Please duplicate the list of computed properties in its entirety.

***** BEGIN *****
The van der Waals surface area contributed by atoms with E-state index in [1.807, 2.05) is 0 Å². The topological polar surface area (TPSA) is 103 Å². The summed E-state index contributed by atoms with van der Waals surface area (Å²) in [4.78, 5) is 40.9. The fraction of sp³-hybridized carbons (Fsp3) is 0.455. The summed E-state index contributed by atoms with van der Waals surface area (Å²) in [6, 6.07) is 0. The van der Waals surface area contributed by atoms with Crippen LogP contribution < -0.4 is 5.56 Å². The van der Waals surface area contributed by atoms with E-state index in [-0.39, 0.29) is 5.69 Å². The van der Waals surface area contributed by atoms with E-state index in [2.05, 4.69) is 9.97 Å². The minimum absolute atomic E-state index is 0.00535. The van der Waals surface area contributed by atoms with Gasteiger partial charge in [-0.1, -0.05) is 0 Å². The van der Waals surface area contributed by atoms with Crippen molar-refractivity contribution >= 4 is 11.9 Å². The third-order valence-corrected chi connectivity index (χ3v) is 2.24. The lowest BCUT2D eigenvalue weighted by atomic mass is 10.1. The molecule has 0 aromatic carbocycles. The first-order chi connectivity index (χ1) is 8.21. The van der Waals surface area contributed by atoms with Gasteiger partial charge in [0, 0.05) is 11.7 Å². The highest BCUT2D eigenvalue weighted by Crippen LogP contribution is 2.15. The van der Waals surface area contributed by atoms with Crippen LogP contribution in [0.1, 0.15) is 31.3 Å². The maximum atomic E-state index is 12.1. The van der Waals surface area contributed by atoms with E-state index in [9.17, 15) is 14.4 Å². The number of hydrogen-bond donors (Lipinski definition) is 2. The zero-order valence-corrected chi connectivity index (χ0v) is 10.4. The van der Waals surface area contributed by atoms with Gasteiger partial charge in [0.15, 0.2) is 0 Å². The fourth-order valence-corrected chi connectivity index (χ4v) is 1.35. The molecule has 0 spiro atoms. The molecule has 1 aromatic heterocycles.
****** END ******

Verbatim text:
The van der Waals surface area contributed by atoms with E-state index in [1.807, 2.05) is 0 Å². The topological polar surface area (TPSA) is 103 Å². The summed E-state index contributed by atoms with van der Waals surface area (Å²) in [4.78, 5) is 40.9. The fraction of sp³-hybridized carbons (Fsp3) is 0.455. The summed E-state index contributed by atoms with van der Waals surface area (Å²) in [6, 6.07) is 0. The van der Waals surface area contributed by atoms with Crippen LogP contribution < -0.4 is 5.56 Å². The van der Waals surface area contributed by atoms with E-state index in [-0.39, 0.29) is 5.69 Å². The van der Waals surface area contributed by atoms with E-state index in [2.05, 4.69) is 9.97 Å². The minimum absolute atomic E-state index is 0.00535. The van der Waals surface area contributed by atoms with Gasteiger partial charge in [-0.1, -0.05) is 0 Å². The van der Waals surface area contributed by atoms with Crippen molar-refractivity contribution >= 4 is 11.9 Å². The third-order valence-corrected chi connectivity index (χ3v) is 2.24. The lowest BCUT2D eigenvalue weighted by atomic mass is 10.1. The molecule has 0 aromatic carbocycles. The first-order chi connectivity index (χ1) is 8.21. The van der Waals surface area contributed by atoms with Gasteiger partial charge in [0, 0.05) is 11.7 Å². The highest BCUT2D eigenvalue weighted by Crippen LogP contribution is 2.15. The van der Waals surface area contributed by atoms with Crippen LogP contribution in [0.1, 0.15) is 31.3 Å². The maximum atomic E-state index is 12.1. The van der Waals surface area contributed by atoms with E-state index in [9.17, 15) is 14.4 Å². The number of hydrogen-bond donors (Lipinski definition) is 2. The zero-order valence-corrected chi connectivity index (χ0v) is 10.4. The van der Waals surface area contributed by atoms with Gasteiger partial charge in [0.15, 0.2) is 0 Å². The fourth-order valence-corrected chi connectivity index (χ4v) is 1.35. The molecule has 0 spiro atoms. The molecule has 1 aromatic heterocycles.